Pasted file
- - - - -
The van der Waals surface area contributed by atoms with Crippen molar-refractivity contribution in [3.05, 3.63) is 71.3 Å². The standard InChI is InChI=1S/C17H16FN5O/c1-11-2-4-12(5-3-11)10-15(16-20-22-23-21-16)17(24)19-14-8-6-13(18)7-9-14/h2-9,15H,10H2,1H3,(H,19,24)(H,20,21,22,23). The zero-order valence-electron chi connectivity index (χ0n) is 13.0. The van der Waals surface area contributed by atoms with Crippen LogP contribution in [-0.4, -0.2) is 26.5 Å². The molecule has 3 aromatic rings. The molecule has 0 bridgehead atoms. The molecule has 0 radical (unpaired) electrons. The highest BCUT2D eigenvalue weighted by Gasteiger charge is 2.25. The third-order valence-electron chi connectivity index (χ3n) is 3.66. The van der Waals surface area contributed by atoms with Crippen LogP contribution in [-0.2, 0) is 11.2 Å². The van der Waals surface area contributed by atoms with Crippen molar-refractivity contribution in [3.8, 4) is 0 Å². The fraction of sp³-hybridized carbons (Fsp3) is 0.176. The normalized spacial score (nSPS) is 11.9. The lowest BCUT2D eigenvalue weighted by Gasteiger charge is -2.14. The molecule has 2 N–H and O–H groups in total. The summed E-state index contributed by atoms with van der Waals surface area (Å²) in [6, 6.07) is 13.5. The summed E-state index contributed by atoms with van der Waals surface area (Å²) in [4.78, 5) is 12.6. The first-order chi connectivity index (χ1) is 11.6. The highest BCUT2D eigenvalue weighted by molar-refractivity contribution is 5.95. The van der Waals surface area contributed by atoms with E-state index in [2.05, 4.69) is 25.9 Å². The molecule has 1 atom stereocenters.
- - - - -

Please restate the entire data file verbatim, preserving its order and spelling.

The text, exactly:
The van der Waals surface area contributed by atoms with Crippen molar-refractivity contribution in [3.05, 3.63) is 71.3 Å². The standard InChI is InChI=1S/C17H16FN5O/c1-11-2-4-12(5-3-11)10-15(16-20-22-23-21-16)17(24)19-14-8-6-13(18)7-9-14/h2-9,15H,10H2,1H3,(H,19,24)(H,20,21,22,23). The zero-order valence-electron chi connectivity index (χ0n) is 13.0. The van der Waals surface area contributed by atoms with Crippen LogP contribution in [-0.4, -0.2) is 26.5 Å². The molecule has 3 aromatic rings. The molecule has 0 bridgehead atoms. The molecule has 0 radical (unpaired) electrons. The highest BCUT2D eigenvalue weighted by Gasteiger charge is 2.25. The third-order valence-electron chi connectivity index (χ3n) is 3.66. The van der Waals surface area contributed by atoms with Crippen LogP contribution in [-0.2, 0) is 11.2 Å². The van der Waals surface area contributed by atoms with Crippen molar-refractivity contribution in [3.8, 4) is 0 Å². The fraction of sp³-hybridized carbons (Fsp3) is 0.176. The normalized spacial score (nSPS) is 11.9. The lowest BCUT2D eigenvalue weighted by Gasteiger charge is -2.14. The molecule has 2 N–H and O–H groups in total. The summed E-state index contributed by atoms with van der Waals surface area (Å²) in [6, 6.07) is 13.5. The summed E-state index contributed by atoms with van der Waals surface area (Å²) in [4.78, 5) is 12.6. The first-order chi connectivity index (χ1) is 11.6. The highest BCUT2D eigenvalue weighted by molar-refractivity contribution is 5.95. The van der Waals surface area contributed by atoms with E-state index in [2.05, 4.69) is 25.9 Å². The molecule has 1 atom stereocenters.